The competition, for example, between the USA, the EU, the China, Germany, Russia for primacy or the strong presence in sectors of the new technologies, has as a starting point, the interests and needs of the major financial groups, the capitalist economy in general, and of course serve the military-armament programmes and the geostrategic aims.
Reality provides an answer to the main question, who benefits from the development of the productive forces? The monopolies benefit, the working class and the popular strata do not benefit. The producers of the wealth cannot enjoy the results of their work. The new services are very inaccessible, expensive and do not support the people's needs.
The new jobs promised by the defenders of capitalism cannot bypass the causes of unemployment. The vicious cycle of not assimilating younger sections of the labour that want to enter production, the dismissals, part-time and temporary employment, make their mark on all capitalist countries, stronger or weaker. The application of new technologies leads to the destruction of hundreds of thousands of (old) jobs and the new ones are created in conditions of greater exploitation, cheaper labour power and flexible forms of employment. Those that can celebrate are the various elites that fulfill a management role in production and are integrated in the bourgeois class.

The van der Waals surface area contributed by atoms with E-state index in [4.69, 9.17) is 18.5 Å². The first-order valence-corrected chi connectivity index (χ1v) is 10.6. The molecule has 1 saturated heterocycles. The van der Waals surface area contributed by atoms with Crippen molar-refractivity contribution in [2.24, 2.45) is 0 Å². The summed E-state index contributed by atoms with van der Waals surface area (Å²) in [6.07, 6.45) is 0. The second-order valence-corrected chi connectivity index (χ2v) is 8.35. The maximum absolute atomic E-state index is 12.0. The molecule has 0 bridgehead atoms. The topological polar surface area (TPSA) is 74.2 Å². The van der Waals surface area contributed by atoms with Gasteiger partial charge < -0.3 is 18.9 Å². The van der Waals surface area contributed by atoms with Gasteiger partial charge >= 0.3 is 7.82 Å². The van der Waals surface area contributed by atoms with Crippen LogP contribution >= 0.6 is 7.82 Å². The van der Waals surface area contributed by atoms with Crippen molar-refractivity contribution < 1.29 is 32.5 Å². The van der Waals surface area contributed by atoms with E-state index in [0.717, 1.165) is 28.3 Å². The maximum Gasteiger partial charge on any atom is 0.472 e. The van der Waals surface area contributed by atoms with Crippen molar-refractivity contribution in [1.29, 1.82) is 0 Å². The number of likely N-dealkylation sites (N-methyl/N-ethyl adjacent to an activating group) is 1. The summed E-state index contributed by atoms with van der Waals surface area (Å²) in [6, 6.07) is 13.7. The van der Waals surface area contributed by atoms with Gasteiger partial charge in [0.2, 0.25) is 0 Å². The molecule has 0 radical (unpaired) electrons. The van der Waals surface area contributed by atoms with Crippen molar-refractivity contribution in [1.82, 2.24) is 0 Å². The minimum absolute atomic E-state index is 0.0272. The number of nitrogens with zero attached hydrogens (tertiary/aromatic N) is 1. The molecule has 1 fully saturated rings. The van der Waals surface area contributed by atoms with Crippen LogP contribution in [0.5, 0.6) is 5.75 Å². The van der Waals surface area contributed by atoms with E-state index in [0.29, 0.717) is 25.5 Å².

With the most modern technological methods we have the increase of employer intimidation, the surveillance of workers' performance, the open violation of their private life, the restriction of free time for participation in trade union, political activity.
This situation answers the supporters of capitalism and the opportunist forces that fantasize about its "humanization" and claim that in the "metropolis" of the system the workers can live well and can reap the benefits of the technological discoveries.
Truly, the workers can live better with the utilization of the achievements of technology and science so that physically demanding work can be reduced, as well as dull routine work, so that working time can be reduced as a whole and free time be increased, with the satisfaction of the expanding needs of the people. But the precondition for this is the overthrow of the exploitative system, the conquest of power by the working class, the socialization of the means of production and scientific central planning, the construction of socialism-communism.